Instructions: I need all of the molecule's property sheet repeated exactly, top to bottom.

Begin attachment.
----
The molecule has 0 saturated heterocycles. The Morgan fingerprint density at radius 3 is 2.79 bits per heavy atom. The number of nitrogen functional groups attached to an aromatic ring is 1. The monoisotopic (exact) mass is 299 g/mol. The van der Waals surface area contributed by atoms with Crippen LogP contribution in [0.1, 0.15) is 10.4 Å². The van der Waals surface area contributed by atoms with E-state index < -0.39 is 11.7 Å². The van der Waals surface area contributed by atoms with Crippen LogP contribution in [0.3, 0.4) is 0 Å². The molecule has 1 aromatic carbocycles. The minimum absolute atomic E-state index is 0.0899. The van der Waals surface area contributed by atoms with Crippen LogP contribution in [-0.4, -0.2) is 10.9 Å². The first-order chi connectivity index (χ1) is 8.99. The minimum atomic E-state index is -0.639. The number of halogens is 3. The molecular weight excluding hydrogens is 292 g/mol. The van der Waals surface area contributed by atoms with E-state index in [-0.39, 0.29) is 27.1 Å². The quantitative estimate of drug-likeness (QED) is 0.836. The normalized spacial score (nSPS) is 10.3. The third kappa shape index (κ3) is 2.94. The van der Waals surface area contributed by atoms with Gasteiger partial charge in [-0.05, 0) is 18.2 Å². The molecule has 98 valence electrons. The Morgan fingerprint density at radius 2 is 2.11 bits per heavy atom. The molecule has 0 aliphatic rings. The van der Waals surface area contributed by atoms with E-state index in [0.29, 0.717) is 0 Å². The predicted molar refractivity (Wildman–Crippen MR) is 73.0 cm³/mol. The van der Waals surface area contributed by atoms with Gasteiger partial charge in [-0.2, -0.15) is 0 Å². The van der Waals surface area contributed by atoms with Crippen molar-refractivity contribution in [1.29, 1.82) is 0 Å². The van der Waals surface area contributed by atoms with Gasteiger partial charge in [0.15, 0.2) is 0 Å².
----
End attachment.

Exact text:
The molecule has 0 saturated heterocycles. The Morgan fingerprint density at radius 3 is 2.79 bits per heavy atom. The number of nitrogen functional groups attached to an aromatic ring is 1. The monoisotopic (exact) mass is 299 g/mol. The van der Waals surface area contributed by atoms with Crippen LogP contribution in [0.1, 0.15) is 10.4 Å². The van der Waals surface area contributed by atoms with E-state index < -0.39 is 11.7 Å². The van der Waals surface area contributed by atoms with Crippen LogP contribution in [0.3, 0.4) is 0 Å². The molecule has 1 aromatic carbocycles. The minimum absolute atomic E-state index is 0.0899. The van der Waals surface area contributed by atoms with Crippen LogP contribution in [-0.4, -0.2) is 10.9 Å². The first-order chi connectivity index (χ1) is 8.99. The minimum atomic E-state index is -0.639. The number of halogens is 3. The molecular weight excluding hydrogens is 292 g/mol. The van der Waals surface area contributed by atoms with E-state index in [-0.39, 0.29) is 27.1 Å². The quantitative estimate of drug-likeness (QED) is 0.836. The normalized spacial score (nSPS) is 10.3. The third kappa shape index (κ3) is 2.94. The van der Waals surface area contributed by atoms with Gasteiger partial charge in [-0.05, 0) is 18.2 Å². The molecule has 98 valence electrons. The Morgan fingerprint density at radius 2 is 2.11 bits per heavy atom. The molecule has 0 aliphatic rings. The van der Waals surface area contributed by atoms with E-state index in [0.29, 0.717) is 0 Å². The predicted molar refractivity (Wildman–Crippen MR) is 73.0 cm³/mol. The van der Waals surface area contributed by atoms with Gasteiger partial charge in [-0.2, -0.15) is 0 Å². The van der Waals surface area contributed by atoms with Crippen molar-refractivity contribution in [1.29, 1.82) is 0 Å². The van der Waals surface area contributed by atoms with Gasteiger partial charge in [0.15, 0.2) is 0 Å².